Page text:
If you are a moped operator, you must follow the same traffic rules as other motor vehicle operators. A moped is a two or three wheeled vehicle with a motor which has no more than 50cc piston displacement producing two brake horsepower or less. The moped must have a power drive system that does not require shifting gears and cannot have a top speed exceeding 30 mph on level surfaces.


A goped, while not specifically defined in the Michigan Vehicle Code, does fall under the definition of a moped (MCL.257.32b). Mopeds are required to have certain equipment such as; a headlight, brake light, seat, horn, muffler, and brakes on each wheel, in order to be legally operated on the roadway. In addition, the operator of a moped must be at least 15 years of age, have a moped license or an operator/chauffeur license, and the vehicle must be registered with the Department of State and display a valid registration plate. Finally, a person operating a moped must wear an approved safety helmet if they are under 19 years of age. Because gopeds are not equipped with the required equipment they cannot be legally driven on the roadway. Also, by definition they are a motor vehicle and therefore cannot be driven on a sidewalk constructed for use by pedestrians.

Pocket Bikes

If the “pocket bike” has an engine displacement of 50cc’s or less, produces 2.0 brake horsepower or less, is capable of a top speed of no more than 30 mph, and the operator is not required/allowed to shift gears, then it may be legally classified as a moped. Most “pocket bikes” do not meet operational and equipment requirements and therefore are not street legal. If the “pocket bike” has an engine displacement greater than 50cc’s, then it is classified as a motorcycle and must meet the requirements applicable to that type of vehicle. Again, most “pocket bikes” will not meet these requirements.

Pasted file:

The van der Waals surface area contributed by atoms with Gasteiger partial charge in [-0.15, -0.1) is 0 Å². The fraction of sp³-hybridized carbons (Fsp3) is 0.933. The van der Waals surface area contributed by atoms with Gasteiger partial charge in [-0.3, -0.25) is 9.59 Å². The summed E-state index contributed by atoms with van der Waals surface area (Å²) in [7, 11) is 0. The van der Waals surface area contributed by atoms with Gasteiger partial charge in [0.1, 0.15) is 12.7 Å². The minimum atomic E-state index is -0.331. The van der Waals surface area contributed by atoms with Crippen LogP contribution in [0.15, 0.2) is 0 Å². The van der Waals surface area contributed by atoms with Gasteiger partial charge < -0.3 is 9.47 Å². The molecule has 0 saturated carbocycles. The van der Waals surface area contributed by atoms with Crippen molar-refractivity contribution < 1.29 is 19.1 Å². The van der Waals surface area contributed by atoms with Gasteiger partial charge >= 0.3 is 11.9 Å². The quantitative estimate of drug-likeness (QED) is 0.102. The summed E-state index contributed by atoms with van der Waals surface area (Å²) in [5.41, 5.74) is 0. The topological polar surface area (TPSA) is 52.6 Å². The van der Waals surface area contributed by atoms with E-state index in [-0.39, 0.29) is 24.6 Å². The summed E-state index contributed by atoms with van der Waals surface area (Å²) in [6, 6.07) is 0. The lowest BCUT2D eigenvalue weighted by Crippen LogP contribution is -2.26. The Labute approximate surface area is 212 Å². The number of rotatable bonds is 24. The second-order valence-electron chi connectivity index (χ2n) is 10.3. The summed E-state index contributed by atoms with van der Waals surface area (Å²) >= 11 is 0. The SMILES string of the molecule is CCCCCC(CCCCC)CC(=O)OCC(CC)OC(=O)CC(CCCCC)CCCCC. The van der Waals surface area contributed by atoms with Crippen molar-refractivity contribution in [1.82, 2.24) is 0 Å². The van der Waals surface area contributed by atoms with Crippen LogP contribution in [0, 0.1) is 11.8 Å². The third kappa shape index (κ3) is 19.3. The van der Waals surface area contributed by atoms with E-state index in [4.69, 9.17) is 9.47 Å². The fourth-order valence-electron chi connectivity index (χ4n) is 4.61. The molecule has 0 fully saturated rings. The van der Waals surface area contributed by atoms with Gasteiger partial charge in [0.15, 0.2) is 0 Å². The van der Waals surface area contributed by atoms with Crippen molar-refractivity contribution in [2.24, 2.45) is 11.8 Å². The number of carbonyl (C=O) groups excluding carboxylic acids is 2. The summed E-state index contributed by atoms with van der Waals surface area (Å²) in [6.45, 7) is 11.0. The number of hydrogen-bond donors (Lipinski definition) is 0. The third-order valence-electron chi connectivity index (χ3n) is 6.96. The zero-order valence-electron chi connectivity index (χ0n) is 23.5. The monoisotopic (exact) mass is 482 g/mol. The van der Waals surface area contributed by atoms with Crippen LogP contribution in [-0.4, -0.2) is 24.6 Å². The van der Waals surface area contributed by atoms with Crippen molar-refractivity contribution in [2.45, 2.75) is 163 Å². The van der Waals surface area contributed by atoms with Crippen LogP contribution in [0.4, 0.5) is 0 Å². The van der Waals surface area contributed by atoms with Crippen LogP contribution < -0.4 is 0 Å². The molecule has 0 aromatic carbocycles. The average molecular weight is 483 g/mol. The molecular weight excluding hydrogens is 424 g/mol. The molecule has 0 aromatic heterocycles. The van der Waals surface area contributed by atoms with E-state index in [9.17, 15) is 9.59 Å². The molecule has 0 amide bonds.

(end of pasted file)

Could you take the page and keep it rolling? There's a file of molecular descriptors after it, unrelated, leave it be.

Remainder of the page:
Golf Carts

Assuming your golf cart is electric powered, then it may be possible to register it as a low speed vehicle. If the cart is not electrically powered, it cannot be legally operated on a highway, (including the right-of-way) in the State of Michigan, except for very strict circumstances. In those situations, it would be defined as an ORV found in MCL 324.81101 and circumstances allowing operation on a highway while severely limited can be found in the Natural Resources and Environmental Protection Act, MCL 324.81122. Local municipalities can authorize situations where an ORV can be operated on a highway within their jurisdiction. MCL 324.81131 defines those situations.


Sheriff’s Office
Jenny Nash, Livingston County Treasurer
Michael Murphy

Phone Numbers

Office: (517) 546-2440
Tip Line: (517) 546-8477
Jail: (517) 546-2445
Emergencies: 911
Non-Emergencies: (517) 546-9111

Office Hours

Mon-Thu: 7 a.m. -7 p.m.
Fri: 7 a.m. – 5 p.m.
Closed County Holidays


150 S Highlander Way
Howell, MI 48843


(517) 545-9627